Richard Kitson-Walters, Guest Columnist
Jamaica continues to struggle to put its public ducation system on solid ground. It should be noted (without any sense of consolation) that throughout the United States, particularly its urban centres, public-school education is no farther along today than it was in April 1983 when the seminal education reform work, A Nation At Risk, was first published.
Comprehensive education reform in Jamaica was launched with the 2004 Task Force on Education Reform Report. Similar to our neighbours to the north, albeit a much shorter lifespan, there is no indication that we are better off today than we were in 2004. The transformation process has been very heavy on structural expansion - Jamaica Teaching Council, National Education Inspectorate and National Education Trust, which quite frankly have only added to the already bloated bureaucracy.
The transformation process continues to sputter in the areas of curriculum, teaching and learning support, governance and management, and finance. Why is it, for example, that eight years since the tabling of the education transformation report, the Caribbean Policy Research Institute (CaPRI) is asserting, "Most principals in the school system have not been trained in management and possess limited ability to develop strategic plans and monitoring mechanisms?"
Tertiary-level reform will aim to trigger, among other gains, the redress of our curriculum, teaching and learning support, and the governance challenges. Public tertiary education in Jamaica has, for a long time, suffered from a lack of central planning and coordination vis-a-vis national priorities.
It appears that each of our approximately 10 institutions (University of the West Indies not counted) exercises an appreciable level of autonomy that has led to fragmented and unsustainable programme development.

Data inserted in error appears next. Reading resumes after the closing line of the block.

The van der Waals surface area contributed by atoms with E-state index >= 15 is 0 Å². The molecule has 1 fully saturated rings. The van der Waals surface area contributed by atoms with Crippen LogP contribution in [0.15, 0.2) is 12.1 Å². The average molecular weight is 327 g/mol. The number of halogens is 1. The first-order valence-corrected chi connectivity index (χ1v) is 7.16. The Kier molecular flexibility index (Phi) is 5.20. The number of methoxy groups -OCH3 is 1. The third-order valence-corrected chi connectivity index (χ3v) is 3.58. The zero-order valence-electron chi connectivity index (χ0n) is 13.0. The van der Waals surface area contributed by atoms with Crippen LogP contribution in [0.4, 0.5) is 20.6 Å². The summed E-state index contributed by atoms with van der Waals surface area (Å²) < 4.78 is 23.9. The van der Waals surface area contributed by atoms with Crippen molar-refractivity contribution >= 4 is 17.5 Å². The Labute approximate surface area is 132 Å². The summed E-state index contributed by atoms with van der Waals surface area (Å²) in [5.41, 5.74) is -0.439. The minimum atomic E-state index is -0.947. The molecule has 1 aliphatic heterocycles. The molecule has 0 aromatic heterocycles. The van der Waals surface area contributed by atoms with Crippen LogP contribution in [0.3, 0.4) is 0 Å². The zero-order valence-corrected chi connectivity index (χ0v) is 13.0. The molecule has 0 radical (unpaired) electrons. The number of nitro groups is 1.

Our first order of business should be the creation of a University College of Jamaica system that comprises all public tertiary institutions (except the University of Technology). Simultaneously, there will be the need to create one governing board to take control of the system's governance and oversight, and appoint a campus administrator for each campus.
With a more streamlined bureaucracy, we may be in a better position to more efficiently manage scarce and dwindling resources and also optimise our response to the various challenges that have beset us. The campuses in this new dispensation will be assigned specific responsibilities to tackle the areas of curriculum, teaching and learning support, and governance and management.
Curriculum and teacher education would be broken down into primary, secondary, math/science, and workforce development campuses, and depending on the size of the campus, there could be some overlapping of specialisation. Each campus of the University College of Jamaica will have both an instructional and research mandate with accountability mechanisms in place.
A governance and management academy to prepare and upgrade K-12 department heads, assistant principals, principals, and tertiary administrators would be clearly defined and put in place. The current leadership debacle at Tarrant High School, for example, is clear evidence of an urgent need to provide leadership development programmes throughout the system. As well intentioned as the principal may have been to effect meaningful change, he obviously lacked the leadership insights that would have allowed for positive change without the upheaval and apparent vote of no confidence.
We are too small a country to afford autonomous tertiary institutions to the extent we have had since Independence. Whereas this is by no means a perfect solution, I do expect that we should begin a process to rationalise and reform our higher-education system.
It is expected that there will be those who, for one reason or another, will trash the idea, and that's okay. I, however, will expect solid counter-recommendations to bring some semblance of a unified governance structure that will allow for maximising Jamaica's financial and human resources that may bring about a first-class education system.
Our current posture is untenable, archaic, and uninspiring.
Dr Richard Kitson-Walters is a higher-education specialist. Email feedback to email@example.com and firstname.lastname@example.org.